Letters to the editor — Monday (9-12-2016)
Published 12:04 am Monday, September 12, 2016
Thanks for supporting Royal Giants Park work
In 2012, the East Spencer Town Board and management had concluded that it was the right time to undertake a process to rebirth the town’s primary recreational facility, Royal Giants Park. “Write the vision and make it plain, that he may run who reads it” — Habakkuk 2:2. We have stayed on the course during the past three years.
Several of the plans were to make Royal Giants Park useful again. First, we celebrated with the community clean-up, with volunteers cleaning, painting, building a shelter, and other hands-on activities.
Now in 2016 Royal Giants Park has hosted car and bike shows, families and churches have reserved the facilities, 3 on 3 basketball tournaments. Since 2013 we have hosted a free five- week summer camp with transportation and community support for an average attendance of 53 children per day. On Aug. 27 we hosted our third Annual Book Bag Give-A-Way
I could not let the time pass without thanking the people of Rowan County for being so generous and gracious towards us. Grateful Hearts, Aldi’s, S&H Youth and Adult Services, Phi Beta Sigma Inc. of Livingstone College, Board of Aldermen, volunteers and the 796 individuals we served made our efforts more than we could ever expect. Because we gave the “extra-mile service” it gave us the opportunity to impact the lives of others.
We may not know how to get from where we are right now to where our vision will ultimately take us — but God does.
The future looks bright for Royal Giants Park and East Spencer.
We greatly appreciate those who are committed to enhancing the quality of life of the citizens of East Spencer.
— Barbara A. Mallett
Mallett is the mayor of East Spencer.
Terrorists are pleased
As the United States observes the 15th anniversary of the 9/11 attacks we often hear the words “never forget.” The sad truth is that we have forgotten the intent of the attackers, who sought to disrupt and destroy the American way of life.
In these 15 years we have elected and then re-elected a president who is not totally unsympathetic to radical Islam. His weakness on the military and foreign policy has given rise to the Islamic State and their now routine terror attacks. Free speech on our college and university campuses is being abandoned so students are made not to feel uncomfortable or have liberal biases challenged. The police are portrayed as the cause for a growing lack of respect for authority. Socialism is becoming increasingly popular as the path our country should follow. Political correctness rather than common sense is the norm in almost every debate.
No, sadly I believe the terrorists who carried out the 9/11 attacks would be quite pleased with the changes in the United States during the past 15 years.
— Tim Deal
Why Clinton is vilified
I’m amazed at the amount of ignorance that is running amok concerning Mrs. Clinton. It’s strange to me that people are so quick to sit in judgment of her, and her perceived wrongdoings, yet praise the fountain of disgust that is Trump.
If you would take the time to look at all Mrs. Clinton has accomplished in her career instead of getting all of your information from Fox News, you may not see her in such a bad light. She would not be vilified as much as she is, were it not for the fact that she is female. You good old white boys hated President Obama because of his race, now you hate her because of her sex. She has more sense in her little finger than Trump and all of his supporters combined.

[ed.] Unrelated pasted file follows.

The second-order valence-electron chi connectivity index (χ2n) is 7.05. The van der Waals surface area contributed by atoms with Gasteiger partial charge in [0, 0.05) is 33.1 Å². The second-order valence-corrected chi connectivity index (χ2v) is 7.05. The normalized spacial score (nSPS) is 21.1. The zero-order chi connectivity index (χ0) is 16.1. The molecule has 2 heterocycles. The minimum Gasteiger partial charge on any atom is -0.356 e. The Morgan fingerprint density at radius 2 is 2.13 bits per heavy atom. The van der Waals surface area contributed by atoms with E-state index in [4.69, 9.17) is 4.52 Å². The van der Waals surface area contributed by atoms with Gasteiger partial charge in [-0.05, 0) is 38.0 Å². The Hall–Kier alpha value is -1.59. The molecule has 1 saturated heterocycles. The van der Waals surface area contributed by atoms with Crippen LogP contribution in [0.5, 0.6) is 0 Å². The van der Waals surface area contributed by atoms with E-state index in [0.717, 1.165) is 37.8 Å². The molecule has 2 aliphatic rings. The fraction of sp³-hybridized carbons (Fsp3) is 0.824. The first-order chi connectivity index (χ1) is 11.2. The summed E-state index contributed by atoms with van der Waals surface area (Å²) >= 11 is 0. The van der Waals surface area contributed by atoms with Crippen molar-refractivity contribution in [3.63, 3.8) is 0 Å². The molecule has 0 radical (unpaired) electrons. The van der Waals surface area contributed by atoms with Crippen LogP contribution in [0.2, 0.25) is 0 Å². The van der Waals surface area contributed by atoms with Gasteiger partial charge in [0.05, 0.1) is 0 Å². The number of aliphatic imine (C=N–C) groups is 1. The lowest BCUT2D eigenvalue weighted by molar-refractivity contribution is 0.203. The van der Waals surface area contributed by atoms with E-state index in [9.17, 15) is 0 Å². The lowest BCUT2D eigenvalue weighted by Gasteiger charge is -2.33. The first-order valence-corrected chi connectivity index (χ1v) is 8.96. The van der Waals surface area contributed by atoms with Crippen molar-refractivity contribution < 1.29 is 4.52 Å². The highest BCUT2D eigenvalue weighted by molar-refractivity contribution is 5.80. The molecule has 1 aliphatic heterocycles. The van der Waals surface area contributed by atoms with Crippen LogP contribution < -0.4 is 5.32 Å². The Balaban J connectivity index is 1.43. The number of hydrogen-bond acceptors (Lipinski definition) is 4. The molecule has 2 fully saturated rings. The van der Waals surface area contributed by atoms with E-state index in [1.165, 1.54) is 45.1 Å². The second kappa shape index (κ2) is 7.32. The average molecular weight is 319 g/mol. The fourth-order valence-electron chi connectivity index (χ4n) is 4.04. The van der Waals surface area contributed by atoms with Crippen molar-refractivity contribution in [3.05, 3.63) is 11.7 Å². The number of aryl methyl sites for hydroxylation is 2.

Please remember that this election is not a joke, and the world is watching. Do you really want a trashy loud- mouthed buffoon to represent us, or a woman that will command the respect of the world?
— Robin Hager
Boost arts in schools
As students begin the school year, it is important for us to remember the impact of education in our homes, schools and communities. For decades, research has shown that when students participate in the arts as a part of their education, they go on to succeed in school, work and life.
Designated by Congress in 2010, the week beginning with the second Sunday in September is National Arts in Education Week: a national celebration of the transformative power of the arts in education. To celebrate, we encourage all supporters of arts, culture, and education to join with us – as well as our elected officials and education leaders.
Recently, the new Every Student Succeeds Act was signed into law – replacing no Child Left Behind. This new bill fully supports the arts as part of every students’ “well-rounded” education. It provides the flexibility for students to learn creatively and for local districts and states to create schools that embrace the arts. What we know is simple: students attend school more often when they have access to the arts, parents and families engage with the schools when schools embrace the arts, dropout rates decrease, grades increase — and the halls are filled with artwork, songs, drama and dancing.
And, I’m not alone in this belief. According to a recent public opinion poll, released in March, 9 out of 10 Americans believe that the arts are essential to a well rounded education.
As we celebrate National Arts in Education Week, we should pause to cheer for our accomplishments, but we should also remember the work we have to do. How can our district help provide equitable opportunities for all young people? How can we use the new law to create arts-rich schools? How can we support parents, families and the community to provide more opportunities for engagement? It’s up to us — the arts education community — to take a stand and lead.
— Elnora Broadie